Saturday 15 April 2023

A Karnataka win is key to Rahul’s 2024 dreams (The Sunday Guardian)


A BJP defeat in Karnataka would echo around the world, for the state is the southern fortress of the BJP, and losing it would convey an impression of vulnerability in 2024.

Atal Bihari Vajpayee was a much loved Prime Minister, and overall growth rates during his tenure were good. Even the Opposition was resigned to another five years of the NDA government. And then, in 2004 the voting figures resulted in a Congress-led coalition forming the Union Government. As things stand, it seems an impossibility for the BJP led by Prime Minister Narendra Modi to be bested in the 2024 Lok Sabha polls, but memories of 2004 are driving Rahul’s efforts at an encore through a united front against the BJP in the 2024 Lok Sabha polls. A still disunited Opposition is raising their poll planks of economic hardship and Chinese belligerence on the border. In order to wipe away memories of the corruption associated with past governments, the Congress Party in particular has been trying to tar the BJP with the same charge of corruption that was so successfully brought against the UPA in 2014. Congress rule implies that once again it will be the writ of 10 Janpath that prevails in South Block. After all, in effect the Congress high command comprises just Sonia Gandhi, Rahul and Priyanka, although their hold has been weakened by the post-2014 lack of access to power at the Centre. In Rajasthan, most Congress MLAs had refused to obey the apparent desire of the party high command to replace Gehlot with Sachin Pilot. The Sonia-Rahul-Priyanka triumvirate had then accepted that if nominated Chief Minister, Pilot would lack the numbers needed to get anywhere near a majority within the state Congress Legislature Party. However, the soft corner that Sonia, Rahul and Priyanka have for Pilot remains, which is why he has once again been tacitly permitted to rebel against Gehlot, despite the harm that such a reopening of wounds not yet healed would do to the party’s prospects for a repeat victory in Rajasthan.
The focus of the triumvirate is less on Jaipur than on Bangalore. Inserting himself into a position of leadership over the other parties opposed to the BJP is a priority for Rahul Gandhi. In such a task, defeating the BJP in next month’s Assembly polls in Karnataka is essential. The calculation is that a victory in Karnataka would diminish the view within anti-BJP voters in several states that a vote for the Congress would be wasted, as it was considered too weak in all but a very few states to seriously challenge the BJP. A win in Karnataka, those around the triumvirate believe, would once again tempt the minorities into the Congress basket and away from the attraction of regional or sectarian parties.
After Gehlot’s “closet revolt”, were the Congress to secure a majority in Karnataka, there is speculation that AICC president Mallikarjun Kharge may become the Chief Minister of Karnataka, leaving Siddaramaiah to decide whether he should serve under Kharge or remain outside what A.K. Antony calls “the cool shades of power”. D.K. Shivakumar, who heads the state unit of the Congress, has already gone on record that he would be happy to serve under Kharge. Rather than say that a shift by him from central to state politics was out of the question, Kharge has remained silent, as has the Congress high command. In a party which Sonia, Rahul and Priyanka dominate, being the AICC president is to have responsibility without power. Meanwhile, although the hold of Prime Minister Narendra Modi remains strong over the national electorate, the Opposition is calculating that economic conditions will worsen as the Lok Sabha elections approach, and that the dagger thrusts from China on the border would multiply. In the meantime, they plan to intensify their efforts at pinning corruption charges on the BJP leadership.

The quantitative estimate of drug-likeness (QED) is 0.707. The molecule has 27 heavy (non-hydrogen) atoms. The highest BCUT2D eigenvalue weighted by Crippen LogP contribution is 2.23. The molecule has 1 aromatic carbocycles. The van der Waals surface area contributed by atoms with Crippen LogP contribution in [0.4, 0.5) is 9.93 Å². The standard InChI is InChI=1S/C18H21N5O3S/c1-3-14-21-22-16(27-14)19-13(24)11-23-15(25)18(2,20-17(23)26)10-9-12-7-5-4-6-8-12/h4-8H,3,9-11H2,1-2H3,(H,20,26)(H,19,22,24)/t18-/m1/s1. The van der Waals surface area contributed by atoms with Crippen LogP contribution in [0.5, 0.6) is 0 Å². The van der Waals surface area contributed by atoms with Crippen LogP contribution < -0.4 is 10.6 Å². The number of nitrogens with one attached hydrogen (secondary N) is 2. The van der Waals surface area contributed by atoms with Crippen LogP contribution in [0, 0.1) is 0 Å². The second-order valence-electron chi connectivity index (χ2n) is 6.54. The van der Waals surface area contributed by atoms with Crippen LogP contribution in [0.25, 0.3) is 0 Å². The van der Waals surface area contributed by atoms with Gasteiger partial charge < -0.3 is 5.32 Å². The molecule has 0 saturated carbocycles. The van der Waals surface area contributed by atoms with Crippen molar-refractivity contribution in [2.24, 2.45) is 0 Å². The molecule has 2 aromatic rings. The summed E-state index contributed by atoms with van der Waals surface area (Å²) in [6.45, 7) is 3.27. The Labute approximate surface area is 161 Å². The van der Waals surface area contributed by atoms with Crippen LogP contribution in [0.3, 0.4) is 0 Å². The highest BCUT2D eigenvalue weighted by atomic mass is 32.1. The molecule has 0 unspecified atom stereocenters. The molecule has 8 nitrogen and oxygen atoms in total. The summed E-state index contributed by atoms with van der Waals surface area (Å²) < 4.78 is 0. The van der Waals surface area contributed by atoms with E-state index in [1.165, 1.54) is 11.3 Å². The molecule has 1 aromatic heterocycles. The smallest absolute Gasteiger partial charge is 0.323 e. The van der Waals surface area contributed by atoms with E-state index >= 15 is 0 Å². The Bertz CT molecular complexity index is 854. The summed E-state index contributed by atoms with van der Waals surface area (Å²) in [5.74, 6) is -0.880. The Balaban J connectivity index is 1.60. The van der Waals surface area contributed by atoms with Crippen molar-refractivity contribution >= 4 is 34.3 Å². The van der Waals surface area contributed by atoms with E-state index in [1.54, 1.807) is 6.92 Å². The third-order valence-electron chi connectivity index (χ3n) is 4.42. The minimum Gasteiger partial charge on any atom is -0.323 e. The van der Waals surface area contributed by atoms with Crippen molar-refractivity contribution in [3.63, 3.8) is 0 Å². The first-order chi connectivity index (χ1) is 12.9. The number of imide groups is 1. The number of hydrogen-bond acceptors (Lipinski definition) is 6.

Whether corruption charges gain traction or the economy and the China factor follow the dismal trajectory mapped out by the Opposition, only the future will tell. Rahul, Mamata and Kejriwal are each looking to the economic situation to unlock votes for themselves. In Karnataka, the BJP leadership gave an unexpected promotion to Basavaraj Bommai, and the present Chief Minister’s political fortunes depend on what voters decide in a month. A BJP defeat in Karnataka would echo around the world, for the state is the southern fortress of the BJP, and losing it would convey an impression of vulnerability in 2024. The same international newspapers and television channels that for years have claimed that “democracy is dead” in India will forget having ever said so, and celebrate the defeat of the BJP in its southern citadel as a triumph of the very same democracy that they have so often declared to be extinct. A Congress victory in Karnataka would assist Rahul Gandhi in his efforts at overtaking Mamata Banerjee and Arvind Kejriwal as the acknowledged leader of an anti-BJP opposition alliance during the 2024 Lok Sabha polls. Not so much for the Prime Minister, but for the ex-MP from Kalpetta, a lot rides on the May 2023 Karnataka Assembly results. Rahul clearly shares the view of Jairam Ramesh that the Congress Party ought to be the leader of the opposition alliance, and is looking to a win in Karnataka to make the leaders of other anti-BJP parties accept that logic. Were he to face a disaster in the form of a BJP victory in Karnataka, or a googly in the shape of the AAP seat tally nearing double digits, Rahul’s quest for leadership of the opposition space may continue to be an impossible

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